If you have the job order (“importer” in NPAworldwide lingo):
- Supply your split placement partner with a few screening questions. If there are critical areas that need to be confirmed prior to an interview, consider supplying those screening questions to your partner. These could be as simple as “What size budget did you manage?” or “How many years have you been programming in Ruby on Rails?” The point here is that you’re helping your partner screen more specifically to your client’s needs. Your partner will be able to have better conversations with potential candidates and you’ll get the value-added detail you’re expecting.
- Know your audience! The job description that you (or your client) wrote is FOR THE CANDIDATE. It is NOT for your split-placement partner. The language used is likely marketing-oriented with lots of sizzle. This does not give your partner good information for searching. Tell your partner specifically what machines are being used, what size the facility is, how many direct reports and at what levels, what kind of technology is in use. The more granular the detail, the better your partner will be able to target the right candidates.
If you have the candidate (“exporter” in NPAworldwide lingo):
- Call your partner BEFORE you start any recruiting activity. Find out where the client is in the hiring process. Do they have internal candidates in the queue? Are interviews already happening? Are they looking for someone from a competitor? Who is that competitor? Are there 2 or 3 traits/skills the successful person MUST have before an interview would be considered? The more you know upfront, the more effective your sourcing will be. You may even find that your help isn’t really needed – and it’s better to find that out BEFORE you invest a lot of time in a fruitless search.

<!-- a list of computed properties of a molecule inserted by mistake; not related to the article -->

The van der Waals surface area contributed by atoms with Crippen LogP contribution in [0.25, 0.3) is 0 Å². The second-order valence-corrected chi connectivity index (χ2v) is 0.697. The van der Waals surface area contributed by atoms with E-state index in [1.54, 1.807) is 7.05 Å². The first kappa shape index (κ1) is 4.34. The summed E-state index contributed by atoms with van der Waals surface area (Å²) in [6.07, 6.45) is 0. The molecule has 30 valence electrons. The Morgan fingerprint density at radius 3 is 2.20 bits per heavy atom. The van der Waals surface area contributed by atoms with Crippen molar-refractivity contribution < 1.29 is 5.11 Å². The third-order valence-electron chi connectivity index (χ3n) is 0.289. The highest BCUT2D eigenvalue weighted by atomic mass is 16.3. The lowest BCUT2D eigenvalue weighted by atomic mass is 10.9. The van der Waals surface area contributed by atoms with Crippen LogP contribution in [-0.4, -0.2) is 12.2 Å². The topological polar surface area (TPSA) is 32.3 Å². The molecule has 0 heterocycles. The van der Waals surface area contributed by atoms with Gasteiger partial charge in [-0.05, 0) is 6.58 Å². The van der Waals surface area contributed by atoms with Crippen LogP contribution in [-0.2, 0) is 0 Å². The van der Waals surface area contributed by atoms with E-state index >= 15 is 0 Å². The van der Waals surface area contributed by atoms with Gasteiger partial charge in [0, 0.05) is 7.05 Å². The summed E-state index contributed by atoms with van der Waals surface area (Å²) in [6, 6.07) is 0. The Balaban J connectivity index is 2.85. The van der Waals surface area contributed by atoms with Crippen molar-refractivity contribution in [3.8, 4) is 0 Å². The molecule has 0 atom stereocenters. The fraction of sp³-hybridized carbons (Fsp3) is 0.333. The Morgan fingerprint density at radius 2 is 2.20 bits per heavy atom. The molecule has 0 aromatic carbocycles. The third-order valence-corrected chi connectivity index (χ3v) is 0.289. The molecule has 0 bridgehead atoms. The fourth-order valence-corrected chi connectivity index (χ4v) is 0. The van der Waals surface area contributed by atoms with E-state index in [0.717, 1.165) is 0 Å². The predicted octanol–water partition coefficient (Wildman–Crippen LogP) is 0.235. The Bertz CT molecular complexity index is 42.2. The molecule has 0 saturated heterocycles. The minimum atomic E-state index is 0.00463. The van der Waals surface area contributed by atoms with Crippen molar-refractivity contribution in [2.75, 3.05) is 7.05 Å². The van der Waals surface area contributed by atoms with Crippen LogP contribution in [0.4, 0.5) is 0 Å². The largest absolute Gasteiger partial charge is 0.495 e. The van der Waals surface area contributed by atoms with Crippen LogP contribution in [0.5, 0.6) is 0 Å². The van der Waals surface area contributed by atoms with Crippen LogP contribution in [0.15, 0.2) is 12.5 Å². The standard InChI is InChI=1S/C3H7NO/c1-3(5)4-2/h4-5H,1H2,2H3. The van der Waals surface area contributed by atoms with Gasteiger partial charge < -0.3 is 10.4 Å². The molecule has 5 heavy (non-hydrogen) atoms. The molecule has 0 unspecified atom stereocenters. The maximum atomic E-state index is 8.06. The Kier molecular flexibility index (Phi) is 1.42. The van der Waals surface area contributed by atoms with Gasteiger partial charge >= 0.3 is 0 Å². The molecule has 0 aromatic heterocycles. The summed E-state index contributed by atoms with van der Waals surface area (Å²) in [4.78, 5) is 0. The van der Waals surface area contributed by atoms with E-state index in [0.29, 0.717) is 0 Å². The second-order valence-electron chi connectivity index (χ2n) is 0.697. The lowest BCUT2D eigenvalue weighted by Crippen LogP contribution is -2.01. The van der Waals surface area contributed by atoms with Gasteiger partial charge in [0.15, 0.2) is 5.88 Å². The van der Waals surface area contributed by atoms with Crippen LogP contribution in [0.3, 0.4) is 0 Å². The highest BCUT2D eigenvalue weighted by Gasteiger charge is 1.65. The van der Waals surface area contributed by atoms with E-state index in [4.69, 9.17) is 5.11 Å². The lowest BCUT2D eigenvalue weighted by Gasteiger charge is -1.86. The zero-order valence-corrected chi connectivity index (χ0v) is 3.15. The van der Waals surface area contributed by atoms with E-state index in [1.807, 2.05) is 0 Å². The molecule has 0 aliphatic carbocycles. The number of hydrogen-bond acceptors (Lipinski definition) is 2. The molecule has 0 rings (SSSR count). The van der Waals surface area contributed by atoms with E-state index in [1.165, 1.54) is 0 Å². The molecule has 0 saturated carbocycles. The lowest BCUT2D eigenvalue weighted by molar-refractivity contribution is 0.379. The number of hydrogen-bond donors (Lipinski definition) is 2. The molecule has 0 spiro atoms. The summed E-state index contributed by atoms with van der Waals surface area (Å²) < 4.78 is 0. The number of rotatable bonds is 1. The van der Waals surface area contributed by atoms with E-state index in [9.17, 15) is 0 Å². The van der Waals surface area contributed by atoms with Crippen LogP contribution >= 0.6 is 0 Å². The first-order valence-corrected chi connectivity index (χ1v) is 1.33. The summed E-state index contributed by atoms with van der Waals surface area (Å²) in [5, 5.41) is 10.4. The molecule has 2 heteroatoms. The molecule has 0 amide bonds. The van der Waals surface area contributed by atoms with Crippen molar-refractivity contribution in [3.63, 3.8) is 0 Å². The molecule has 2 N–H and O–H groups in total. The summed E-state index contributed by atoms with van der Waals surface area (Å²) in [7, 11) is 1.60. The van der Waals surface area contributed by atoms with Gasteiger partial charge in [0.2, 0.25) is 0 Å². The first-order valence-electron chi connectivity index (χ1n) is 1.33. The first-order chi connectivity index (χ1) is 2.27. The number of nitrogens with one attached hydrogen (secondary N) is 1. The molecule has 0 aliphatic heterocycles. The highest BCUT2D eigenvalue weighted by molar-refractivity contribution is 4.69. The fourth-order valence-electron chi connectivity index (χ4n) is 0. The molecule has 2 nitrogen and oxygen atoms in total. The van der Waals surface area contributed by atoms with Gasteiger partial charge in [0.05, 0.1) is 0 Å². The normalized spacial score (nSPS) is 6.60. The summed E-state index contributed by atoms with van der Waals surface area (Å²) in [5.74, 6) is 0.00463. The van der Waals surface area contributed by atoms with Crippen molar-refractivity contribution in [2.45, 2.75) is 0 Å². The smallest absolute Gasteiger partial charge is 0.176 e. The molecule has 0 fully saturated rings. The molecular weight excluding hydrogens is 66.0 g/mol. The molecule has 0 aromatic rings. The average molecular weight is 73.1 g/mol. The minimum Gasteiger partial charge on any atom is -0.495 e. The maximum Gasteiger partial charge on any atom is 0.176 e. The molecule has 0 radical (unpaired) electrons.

- Organize your presentation. Make sure the most critical skills are spelled out EARLY. Align each desired trait with a specific trait for the candidate. For example, if the client desires 5-10 years of experience in a supervisory role, next to that you could write “Sheila has led a team of 15 direct reports for the past 8 years. The team consistently meets or exceeds departmental goals.” Make it easy for your split placement partner to understand that your candidate is a great fit for the role AND easy for them to pitch to the client.
When you’re working splits, treat your partner the same way you treat your best client. If you wouldn’t say it, send it, or do it to a client, don’t do it to your partner, either. The tips above will help you be a better split placement partner, which leads to more success. What’s your best tip on being a good split placement partner? If you’re new to splits, what’s your biggest question or concern? Drop a note in the comments!